Ben Coley has five selections for the Houston Open at prices ranging from 30/1 to 250/1, including young star Scottie Scheffler.
It's been quite the fall from grace - or at least significance - for the Golf Club of Houston. Firstly, its name was changed from the significantly cooler 'Redstone'. Then, its tournament - the Houston Open - lost its sponsor and its place on the schedule. Now, it faces the dual ignominy of waving goodbye to PGA Tour golf altogether, and doing so from a low-key autumn slot where it plays second fiddle to a superior event on the European Tour.
This course was once considered by many to be the perfect way to prepare for Augusta, and was set up accordingly, with little in the way of rough, lightning-fast greens and trimmed run-off areas created to mimic the challenge which awaited the following week at the Masters. What's more, it provided a final chance to qualify for the season's first major, one Ian Poulter took in 2018 and the likes of Russell Henley, Jim Herman and Matt Jones before him.
A tough closing stretch which concludes with the danger-laden 18th hole has provided more than its share of drama. There have been five play-offs in the last 10 renewals, including Jones' smash-and-grab on Matt Kuchar and Poulter's daylight robbery of Beau Hossler. There are, it seems fair to say, many more tournaments on the PGA Tour which would've been considered more dispensable, but it's taken investment from the Astros Foundation to save this one and that has triggered a move to Memorial Park next year.
This is therefore Henrik Stenson's last chance to get one back on a venue where he's twice finished a stroke second to a rank outsider. First, DA Points' raid on his mother's garage to dig out an old putter saw him hold off the Swede and Billy Horschel, before Herman - likeable enough despite keeping questionable company - toughed it out to win from nowhere.
Stenson's fondness for the course can be traced to two factors: firstly, despite its decent length, this par 72 has always made room for those who want to scale back from the tee, something Stenson loves to do. Secondly and relatedly, his approach play is virtually unmatched, certainly among those who would come here a week prior to Augusta, and each of his four top-six finishes here was built on foundations of precision.
With the rough now allowed to grow, free from the shackles of playing Augusta Lite and made lusher by rain in September, Stenson could find himself at an even greater advantage - if he's still able to rely on his three-wood from the tee. And, having played better over the last three months than the previous six, he looks to have timed things rather nicely. It must surely have been tempting to chase Ryder Cup points in Rome but the 9/1 favourite can be expected to make the decision not to appear a wise one.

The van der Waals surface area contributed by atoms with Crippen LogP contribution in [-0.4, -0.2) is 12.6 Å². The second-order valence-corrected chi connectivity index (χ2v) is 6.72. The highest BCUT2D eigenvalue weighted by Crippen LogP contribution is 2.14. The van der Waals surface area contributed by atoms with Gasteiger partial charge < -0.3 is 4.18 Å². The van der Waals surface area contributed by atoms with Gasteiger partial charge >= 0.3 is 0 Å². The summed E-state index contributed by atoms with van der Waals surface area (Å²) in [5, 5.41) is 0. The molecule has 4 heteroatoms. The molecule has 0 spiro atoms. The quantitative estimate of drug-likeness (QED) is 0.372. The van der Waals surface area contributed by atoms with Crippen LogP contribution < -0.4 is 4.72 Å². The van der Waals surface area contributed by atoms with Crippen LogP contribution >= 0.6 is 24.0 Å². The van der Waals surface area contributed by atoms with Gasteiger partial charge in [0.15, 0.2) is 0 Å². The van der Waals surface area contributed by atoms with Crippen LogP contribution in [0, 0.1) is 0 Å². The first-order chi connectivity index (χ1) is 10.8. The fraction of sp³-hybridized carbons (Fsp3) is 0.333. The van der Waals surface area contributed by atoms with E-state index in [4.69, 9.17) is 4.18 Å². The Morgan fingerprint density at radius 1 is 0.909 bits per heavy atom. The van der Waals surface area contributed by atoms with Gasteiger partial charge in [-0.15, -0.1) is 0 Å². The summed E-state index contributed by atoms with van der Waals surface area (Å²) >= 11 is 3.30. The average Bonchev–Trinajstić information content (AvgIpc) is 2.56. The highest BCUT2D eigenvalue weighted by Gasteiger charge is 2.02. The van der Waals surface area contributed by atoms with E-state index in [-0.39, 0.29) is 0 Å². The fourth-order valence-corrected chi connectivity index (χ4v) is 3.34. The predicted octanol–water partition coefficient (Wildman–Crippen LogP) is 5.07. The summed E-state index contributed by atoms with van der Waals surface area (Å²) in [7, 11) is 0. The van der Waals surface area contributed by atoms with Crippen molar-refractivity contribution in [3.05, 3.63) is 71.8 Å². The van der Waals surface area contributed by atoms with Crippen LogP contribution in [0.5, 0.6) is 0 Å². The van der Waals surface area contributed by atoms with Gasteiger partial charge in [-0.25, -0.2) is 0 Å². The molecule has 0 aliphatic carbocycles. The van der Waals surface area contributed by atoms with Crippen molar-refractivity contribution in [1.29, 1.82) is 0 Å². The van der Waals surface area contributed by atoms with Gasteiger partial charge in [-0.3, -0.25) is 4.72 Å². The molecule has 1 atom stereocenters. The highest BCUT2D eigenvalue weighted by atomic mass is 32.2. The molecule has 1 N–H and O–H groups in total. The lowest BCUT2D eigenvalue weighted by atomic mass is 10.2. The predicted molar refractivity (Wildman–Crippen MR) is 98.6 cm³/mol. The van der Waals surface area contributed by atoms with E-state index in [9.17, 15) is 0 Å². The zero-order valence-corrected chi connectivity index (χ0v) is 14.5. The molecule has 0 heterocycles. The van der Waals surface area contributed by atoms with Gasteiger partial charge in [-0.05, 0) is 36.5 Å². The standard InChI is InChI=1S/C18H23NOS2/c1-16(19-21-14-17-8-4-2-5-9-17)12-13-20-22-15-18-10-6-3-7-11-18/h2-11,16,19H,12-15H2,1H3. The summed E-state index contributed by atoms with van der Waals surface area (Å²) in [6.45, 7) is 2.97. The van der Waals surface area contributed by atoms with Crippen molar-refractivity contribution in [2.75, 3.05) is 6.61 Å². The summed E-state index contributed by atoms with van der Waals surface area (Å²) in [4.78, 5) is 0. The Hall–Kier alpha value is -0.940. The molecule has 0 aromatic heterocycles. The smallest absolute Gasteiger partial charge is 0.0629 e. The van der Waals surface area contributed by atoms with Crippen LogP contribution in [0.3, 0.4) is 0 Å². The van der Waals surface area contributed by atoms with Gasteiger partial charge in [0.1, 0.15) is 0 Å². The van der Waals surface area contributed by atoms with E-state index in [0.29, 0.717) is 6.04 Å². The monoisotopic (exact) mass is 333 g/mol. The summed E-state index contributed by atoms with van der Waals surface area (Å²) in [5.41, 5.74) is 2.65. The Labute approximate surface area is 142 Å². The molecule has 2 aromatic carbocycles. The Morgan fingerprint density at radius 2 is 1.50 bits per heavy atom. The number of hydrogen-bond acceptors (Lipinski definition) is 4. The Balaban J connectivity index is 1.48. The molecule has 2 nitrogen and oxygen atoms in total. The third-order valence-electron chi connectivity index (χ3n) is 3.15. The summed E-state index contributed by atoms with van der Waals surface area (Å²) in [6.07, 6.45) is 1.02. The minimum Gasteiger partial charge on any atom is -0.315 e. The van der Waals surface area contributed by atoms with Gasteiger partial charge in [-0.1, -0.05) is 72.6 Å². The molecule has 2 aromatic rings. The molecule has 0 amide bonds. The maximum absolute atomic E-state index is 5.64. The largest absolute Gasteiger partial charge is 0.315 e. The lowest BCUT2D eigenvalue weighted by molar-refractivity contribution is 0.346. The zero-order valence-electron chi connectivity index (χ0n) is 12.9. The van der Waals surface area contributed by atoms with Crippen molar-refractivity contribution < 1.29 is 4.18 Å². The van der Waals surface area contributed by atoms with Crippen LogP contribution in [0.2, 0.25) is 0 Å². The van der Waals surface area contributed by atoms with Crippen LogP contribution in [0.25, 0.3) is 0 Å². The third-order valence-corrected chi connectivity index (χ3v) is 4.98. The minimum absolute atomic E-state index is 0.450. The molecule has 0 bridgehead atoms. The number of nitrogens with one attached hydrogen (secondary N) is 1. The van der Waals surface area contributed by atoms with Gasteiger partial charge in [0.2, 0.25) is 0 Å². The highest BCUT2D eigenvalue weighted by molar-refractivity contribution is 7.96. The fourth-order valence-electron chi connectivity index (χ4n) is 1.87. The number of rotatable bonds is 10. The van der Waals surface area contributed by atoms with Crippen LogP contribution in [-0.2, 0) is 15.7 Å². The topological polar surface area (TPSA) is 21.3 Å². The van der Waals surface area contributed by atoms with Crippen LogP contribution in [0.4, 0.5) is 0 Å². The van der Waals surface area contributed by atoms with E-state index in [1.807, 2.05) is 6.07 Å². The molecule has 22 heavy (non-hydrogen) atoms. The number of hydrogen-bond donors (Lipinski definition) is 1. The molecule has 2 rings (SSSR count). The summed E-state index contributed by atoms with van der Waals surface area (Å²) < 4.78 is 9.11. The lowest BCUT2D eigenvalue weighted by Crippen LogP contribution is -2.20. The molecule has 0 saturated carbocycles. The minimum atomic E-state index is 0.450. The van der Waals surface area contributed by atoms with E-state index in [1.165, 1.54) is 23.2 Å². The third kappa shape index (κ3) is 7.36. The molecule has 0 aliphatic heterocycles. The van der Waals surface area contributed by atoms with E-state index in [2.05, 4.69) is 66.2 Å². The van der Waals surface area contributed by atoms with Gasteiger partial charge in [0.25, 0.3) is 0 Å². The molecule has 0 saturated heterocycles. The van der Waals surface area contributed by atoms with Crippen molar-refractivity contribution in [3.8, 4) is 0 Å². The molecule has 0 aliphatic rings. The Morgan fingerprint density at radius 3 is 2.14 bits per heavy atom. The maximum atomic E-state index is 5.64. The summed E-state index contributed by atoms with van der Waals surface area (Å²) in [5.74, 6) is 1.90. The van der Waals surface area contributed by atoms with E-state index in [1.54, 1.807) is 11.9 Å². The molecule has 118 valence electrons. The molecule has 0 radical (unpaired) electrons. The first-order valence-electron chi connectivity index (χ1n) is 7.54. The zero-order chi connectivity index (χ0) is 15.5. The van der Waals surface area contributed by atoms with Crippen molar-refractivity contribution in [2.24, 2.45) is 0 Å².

That said, taking single-figure prices about a 43-year-old who hasn't won in more than two years is fraught with danger, for all that it's difficult to imagine anything but a solid performance. He just isn't a very good price, I'm afraid, and I'd much rather side with a player 20 years his junior - Scottie Scheffler.
Born and raised in Dallas, and educated as the heir to Jordan Spieth's throne at the University of Texas, this is Scheffler's first chance to play on bonafide home soil as a PGA Tour member - and it's an opportunity he should be expected to take.
The standout player on the Korn Ferry Tour last season, where his already world-class ball-striking paved the way for two victories and daylight at the top of the standings, Scheffler is among the obvious candidates to be the standout graduate and has already gone a long way to guaranteeing a FedEx Cup Playoffs place.
Finishes of seventh, 16th and 74th are regressive numerically, but for the third event running he was close up at halfway in the Shriners last week before a disappointing weekend, the like of which we can forgive any player, particularly one still learning his trade.